The Appalachian shale revolution has been an astounding event. It has lifted up a region often thought to be synonymous with poverty, creating opportunity.
The U.S. Bureau of Labor Statistics has come out with an knock ’em dead report on the sheer magnitude of the Appalachian shale revolution. The boring title — “Shale gas production and labor market trends in the U.S. Marcellus-...” — distracts from the power of the data in illustrating what natural gas development has done economically for the region. It has created huge numbers of jobs in not only producing the gas, but also building the pipeline infrastructure required to deliver this clean fuel to urban consumers who save thousands of dollars annually in energy costs as a result.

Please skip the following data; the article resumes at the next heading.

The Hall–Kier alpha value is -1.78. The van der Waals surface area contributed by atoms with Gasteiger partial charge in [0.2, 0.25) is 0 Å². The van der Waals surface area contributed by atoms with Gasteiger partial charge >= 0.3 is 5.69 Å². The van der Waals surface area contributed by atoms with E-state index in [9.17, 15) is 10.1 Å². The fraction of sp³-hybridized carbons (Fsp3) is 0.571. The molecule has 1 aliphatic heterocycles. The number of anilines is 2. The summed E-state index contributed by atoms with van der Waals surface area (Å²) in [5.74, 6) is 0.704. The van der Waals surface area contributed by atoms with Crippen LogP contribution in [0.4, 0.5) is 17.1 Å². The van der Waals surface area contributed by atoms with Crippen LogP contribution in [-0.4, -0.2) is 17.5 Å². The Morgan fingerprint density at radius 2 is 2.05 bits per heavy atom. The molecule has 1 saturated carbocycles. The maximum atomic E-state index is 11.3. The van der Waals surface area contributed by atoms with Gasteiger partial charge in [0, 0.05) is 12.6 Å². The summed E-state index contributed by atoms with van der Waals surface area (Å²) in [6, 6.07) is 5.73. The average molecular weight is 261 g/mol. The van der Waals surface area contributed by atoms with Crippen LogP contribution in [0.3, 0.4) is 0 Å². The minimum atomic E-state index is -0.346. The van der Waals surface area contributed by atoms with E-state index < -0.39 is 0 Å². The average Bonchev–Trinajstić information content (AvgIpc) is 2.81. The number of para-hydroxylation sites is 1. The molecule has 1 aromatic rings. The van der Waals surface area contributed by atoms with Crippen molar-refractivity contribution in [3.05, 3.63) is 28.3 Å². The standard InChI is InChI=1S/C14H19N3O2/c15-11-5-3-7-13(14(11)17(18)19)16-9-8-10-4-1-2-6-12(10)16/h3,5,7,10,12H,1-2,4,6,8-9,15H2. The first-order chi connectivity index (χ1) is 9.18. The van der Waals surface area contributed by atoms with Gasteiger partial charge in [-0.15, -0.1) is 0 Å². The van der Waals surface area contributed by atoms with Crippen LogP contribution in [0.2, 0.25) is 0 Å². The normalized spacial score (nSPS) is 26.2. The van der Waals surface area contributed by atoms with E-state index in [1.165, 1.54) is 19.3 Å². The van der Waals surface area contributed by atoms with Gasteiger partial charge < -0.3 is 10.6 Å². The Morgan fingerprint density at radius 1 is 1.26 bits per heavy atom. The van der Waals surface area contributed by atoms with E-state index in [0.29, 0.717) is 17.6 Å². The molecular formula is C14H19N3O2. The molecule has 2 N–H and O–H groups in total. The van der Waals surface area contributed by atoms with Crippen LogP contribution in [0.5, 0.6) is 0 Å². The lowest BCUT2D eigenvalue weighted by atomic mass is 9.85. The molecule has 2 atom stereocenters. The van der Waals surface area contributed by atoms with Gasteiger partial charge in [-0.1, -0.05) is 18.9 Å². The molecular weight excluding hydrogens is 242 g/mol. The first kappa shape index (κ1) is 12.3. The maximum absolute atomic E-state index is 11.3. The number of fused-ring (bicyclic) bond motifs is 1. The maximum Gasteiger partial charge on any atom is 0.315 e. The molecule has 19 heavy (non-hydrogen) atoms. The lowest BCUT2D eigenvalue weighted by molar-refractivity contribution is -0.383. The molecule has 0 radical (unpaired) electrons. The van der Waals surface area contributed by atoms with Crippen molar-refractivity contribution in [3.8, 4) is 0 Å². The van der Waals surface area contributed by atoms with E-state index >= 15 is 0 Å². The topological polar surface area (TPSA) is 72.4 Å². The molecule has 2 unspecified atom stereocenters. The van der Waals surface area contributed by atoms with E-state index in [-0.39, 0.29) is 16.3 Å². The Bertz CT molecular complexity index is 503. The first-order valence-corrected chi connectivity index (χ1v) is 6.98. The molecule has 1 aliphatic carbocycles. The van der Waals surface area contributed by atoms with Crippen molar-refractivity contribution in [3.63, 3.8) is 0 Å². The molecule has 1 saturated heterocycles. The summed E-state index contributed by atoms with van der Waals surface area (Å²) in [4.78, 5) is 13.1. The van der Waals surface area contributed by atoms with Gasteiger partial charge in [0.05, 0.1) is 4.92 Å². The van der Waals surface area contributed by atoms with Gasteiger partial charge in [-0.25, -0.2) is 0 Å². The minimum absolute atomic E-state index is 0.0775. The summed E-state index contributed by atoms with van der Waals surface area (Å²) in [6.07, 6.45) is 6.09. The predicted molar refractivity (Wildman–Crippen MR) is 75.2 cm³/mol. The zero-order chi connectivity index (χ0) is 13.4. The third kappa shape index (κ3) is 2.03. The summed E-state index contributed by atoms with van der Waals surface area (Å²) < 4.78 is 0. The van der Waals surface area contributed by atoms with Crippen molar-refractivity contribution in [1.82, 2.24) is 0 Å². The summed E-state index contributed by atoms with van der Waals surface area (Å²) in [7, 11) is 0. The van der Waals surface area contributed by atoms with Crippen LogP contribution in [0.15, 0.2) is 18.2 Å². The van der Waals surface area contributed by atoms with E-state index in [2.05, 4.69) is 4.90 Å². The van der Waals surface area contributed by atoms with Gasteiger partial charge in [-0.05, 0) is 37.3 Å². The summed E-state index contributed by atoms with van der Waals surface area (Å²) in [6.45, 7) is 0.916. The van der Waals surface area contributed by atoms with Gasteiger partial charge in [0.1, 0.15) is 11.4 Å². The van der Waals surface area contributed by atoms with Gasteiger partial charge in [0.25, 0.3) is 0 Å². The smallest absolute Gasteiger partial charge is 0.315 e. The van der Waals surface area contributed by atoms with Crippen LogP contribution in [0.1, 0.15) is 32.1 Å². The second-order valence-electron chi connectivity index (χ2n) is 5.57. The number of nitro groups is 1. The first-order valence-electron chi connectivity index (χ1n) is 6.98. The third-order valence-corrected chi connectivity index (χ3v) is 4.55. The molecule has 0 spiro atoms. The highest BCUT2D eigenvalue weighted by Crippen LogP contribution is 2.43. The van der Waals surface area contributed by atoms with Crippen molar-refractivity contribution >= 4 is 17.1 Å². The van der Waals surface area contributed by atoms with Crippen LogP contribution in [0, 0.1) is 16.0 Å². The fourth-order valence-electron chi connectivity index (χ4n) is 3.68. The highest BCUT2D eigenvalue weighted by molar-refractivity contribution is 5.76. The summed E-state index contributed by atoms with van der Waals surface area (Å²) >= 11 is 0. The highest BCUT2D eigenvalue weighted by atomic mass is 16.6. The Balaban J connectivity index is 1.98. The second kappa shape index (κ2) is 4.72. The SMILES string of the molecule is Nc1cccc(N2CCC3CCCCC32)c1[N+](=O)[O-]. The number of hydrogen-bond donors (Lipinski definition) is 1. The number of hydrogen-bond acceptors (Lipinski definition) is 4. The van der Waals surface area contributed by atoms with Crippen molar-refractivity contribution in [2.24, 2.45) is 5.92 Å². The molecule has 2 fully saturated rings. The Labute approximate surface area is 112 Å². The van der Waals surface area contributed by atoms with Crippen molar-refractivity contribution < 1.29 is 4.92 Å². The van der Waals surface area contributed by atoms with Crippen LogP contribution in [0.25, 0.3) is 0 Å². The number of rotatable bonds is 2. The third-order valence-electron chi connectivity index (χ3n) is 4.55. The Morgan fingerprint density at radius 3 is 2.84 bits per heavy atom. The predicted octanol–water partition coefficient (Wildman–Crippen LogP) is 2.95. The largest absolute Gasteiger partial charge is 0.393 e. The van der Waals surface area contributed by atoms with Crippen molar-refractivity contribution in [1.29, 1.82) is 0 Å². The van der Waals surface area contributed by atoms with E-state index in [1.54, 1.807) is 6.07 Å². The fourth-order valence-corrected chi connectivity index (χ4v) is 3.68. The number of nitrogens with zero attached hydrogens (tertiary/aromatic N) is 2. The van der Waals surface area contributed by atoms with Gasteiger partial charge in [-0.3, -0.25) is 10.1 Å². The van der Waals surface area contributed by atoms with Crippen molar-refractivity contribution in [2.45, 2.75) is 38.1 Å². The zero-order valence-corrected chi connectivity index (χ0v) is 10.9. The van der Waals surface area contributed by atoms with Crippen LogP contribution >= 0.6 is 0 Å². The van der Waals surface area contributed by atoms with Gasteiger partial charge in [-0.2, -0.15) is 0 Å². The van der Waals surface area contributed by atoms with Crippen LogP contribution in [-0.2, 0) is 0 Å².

Although the BLS report doesn’t use the term, it is essentially an analysis of the impact of the Appalachian shale revolution. It maps the region by county and also shows how much natural gas each produced in 2016.
The original map is interactive and yields the exact amount of gas produced in each. Here are the top 10 and Susquehanna is at the top of the heap, followed by Washington, Bradford and Greene Counties in Pennsylvania.